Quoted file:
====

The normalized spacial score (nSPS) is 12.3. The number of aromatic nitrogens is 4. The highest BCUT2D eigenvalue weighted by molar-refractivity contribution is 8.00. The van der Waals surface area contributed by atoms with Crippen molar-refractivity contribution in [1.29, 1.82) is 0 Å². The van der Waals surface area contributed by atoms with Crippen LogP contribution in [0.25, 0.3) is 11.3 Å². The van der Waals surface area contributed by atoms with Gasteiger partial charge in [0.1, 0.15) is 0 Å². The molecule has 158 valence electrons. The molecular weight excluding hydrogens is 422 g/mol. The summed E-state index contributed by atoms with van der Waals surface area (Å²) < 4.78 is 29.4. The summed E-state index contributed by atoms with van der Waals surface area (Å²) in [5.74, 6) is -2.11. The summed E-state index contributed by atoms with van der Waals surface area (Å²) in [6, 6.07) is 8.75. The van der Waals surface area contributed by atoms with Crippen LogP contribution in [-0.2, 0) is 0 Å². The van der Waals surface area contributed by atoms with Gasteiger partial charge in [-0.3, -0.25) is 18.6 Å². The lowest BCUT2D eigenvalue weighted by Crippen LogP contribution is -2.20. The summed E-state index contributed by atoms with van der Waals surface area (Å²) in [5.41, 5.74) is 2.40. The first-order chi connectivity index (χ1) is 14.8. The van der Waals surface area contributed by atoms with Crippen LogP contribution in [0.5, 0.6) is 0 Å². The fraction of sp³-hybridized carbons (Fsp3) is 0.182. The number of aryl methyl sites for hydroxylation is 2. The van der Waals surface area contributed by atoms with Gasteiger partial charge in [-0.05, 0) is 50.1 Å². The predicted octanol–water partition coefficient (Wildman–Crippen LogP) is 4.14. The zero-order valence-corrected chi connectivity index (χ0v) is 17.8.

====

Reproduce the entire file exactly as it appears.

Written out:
The normalized spacial score (nSPS) is 12.3. The number of aromatic nitrogens is 4. The highest BCUT2D eigenvalue weighted by molar-refractivity contribution is 8.00. The van der Waals surface area contributed by atoms with Crippen molar-refractivity contribution in [1.29, 1.82) is 0 Å². The van der Waals surface area contributed by atoms with Crippen LogP contribution in [0.25, 0.3) is 11.3 Å². The van der Waals surface area contributed by atoms with Gasteiger partial charge in [0.1, 0.15) is 0 Å². The molecule has 158 valence electrons. The molecular weight excluding hydrogens is 422 g/mol. The summed E-state index contributed by atoms with van der Waals surface area (Å²) < 4.78 is 29.4. The summed E-state index contributed by atoms with van der Waals surface area (Å²) in [5.74, 6) is -2.11. The summed E-state index contributed by atoms with van der Waals surface area (Å²) in [6, 6.07) is 8.75. The van der Waals surface area contributed by atoms with Crippen LogP contribution in [-0.2, 0) is 0 Å². The van der Waals surface area contributed by atoms with Gasteiger partial charge in [-0.3, -0.25) is 18.6 Å². The lowest BCUT2D eigenvalue weighted by Crippen LogP contribution is -2.20. The summed E-state index contributed by atoms with van der Waals surface area (Å²) in [5.41, 5.74) is 2.40. The first-order chi connectivity index (χ1) is 14.8. The van der Waals surface area contributed by atoms with Crippen LogP contribution in [0.5, 0.6) is 0 Å². The fraction of sp³-hybridized carbons (Fsp3) is 0.182. The number of aryl methyl sites for hydroxylation is 2. The van der Waals surface area contributed by atoms with Gasteiger partial charge in [-0.05, 0) is 50.1 Å². The predicted octanol–water partition coefficient (Wildman–Crippen LogP) is 4.14. The zero-order valence-corrected chi connectivity index (χ0v) is 17.8.